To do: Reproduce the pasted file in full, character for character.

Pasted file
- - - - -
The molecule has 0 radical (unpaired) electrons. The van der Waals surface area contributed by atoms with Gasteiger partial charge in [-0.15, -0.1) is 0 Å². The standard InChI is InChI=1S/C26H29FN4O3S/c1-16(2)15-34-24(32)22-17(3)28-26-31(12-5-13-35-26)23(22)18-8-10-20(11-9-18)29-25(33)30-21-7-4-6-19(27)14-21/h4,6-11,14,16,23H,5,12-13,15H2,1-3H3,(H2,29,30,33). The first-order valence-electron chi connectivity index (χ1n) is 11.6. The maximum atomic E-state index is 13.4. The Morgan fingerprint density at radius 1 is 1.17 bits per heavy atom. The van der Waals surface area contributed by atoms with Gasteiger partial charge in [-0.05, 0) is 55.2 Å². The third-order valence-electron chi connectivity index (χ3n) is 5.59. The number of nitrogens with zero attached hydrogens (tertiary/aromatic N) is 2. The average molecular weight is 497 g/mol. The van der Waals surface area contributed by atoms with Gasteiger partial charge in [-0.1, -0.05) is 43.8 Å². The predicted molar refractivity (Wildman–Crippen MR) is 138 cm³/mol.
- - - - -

The molecule has 0 radical (unpaired) electrons. The van der Waals surface area contributed by atoms with Gasteiger partial charge in [-0.15, -0.1) is 0 Å². The standard InChI is InChI=1S/C26H29FN4O3S/c1-16(2)15-34-24(32)22-17(3)28-26-31(12-5-13-35-26)23(22)18-8-10-20(11-9-18)29-25(33)30-21-7-4-6-19(27)14-21/h4,6-11,14,16,23H,5,12-13,15H2,1-3H3,(H2,29,30,33). The first-order valence-electron chi connectivity index (χ1n) is 11.6. The maximum atomic E-state index is 13.4. The Morgan fingerprint density at radius 1 is 1.17 bits per heavy atom. The van der Waals surface area contributed by atoms with Gasteiger partial charge in [-0.05, 0) is 55.2 Å². The third-order valence-electron chi connectivity index (χ3n) is 5.59. The number of nitrogens with zero attached hydrogens (tertiary/aromatic N) is 2. The average molecular weight is 497 g/mol. The van der Waals surface area contributed by atoms with Gasteiger partial charge in [-0.1, -0.05) is 43.8 Å². The predicted molar refractivity (Wildman–Crippen MR) is 138 cm³/mol.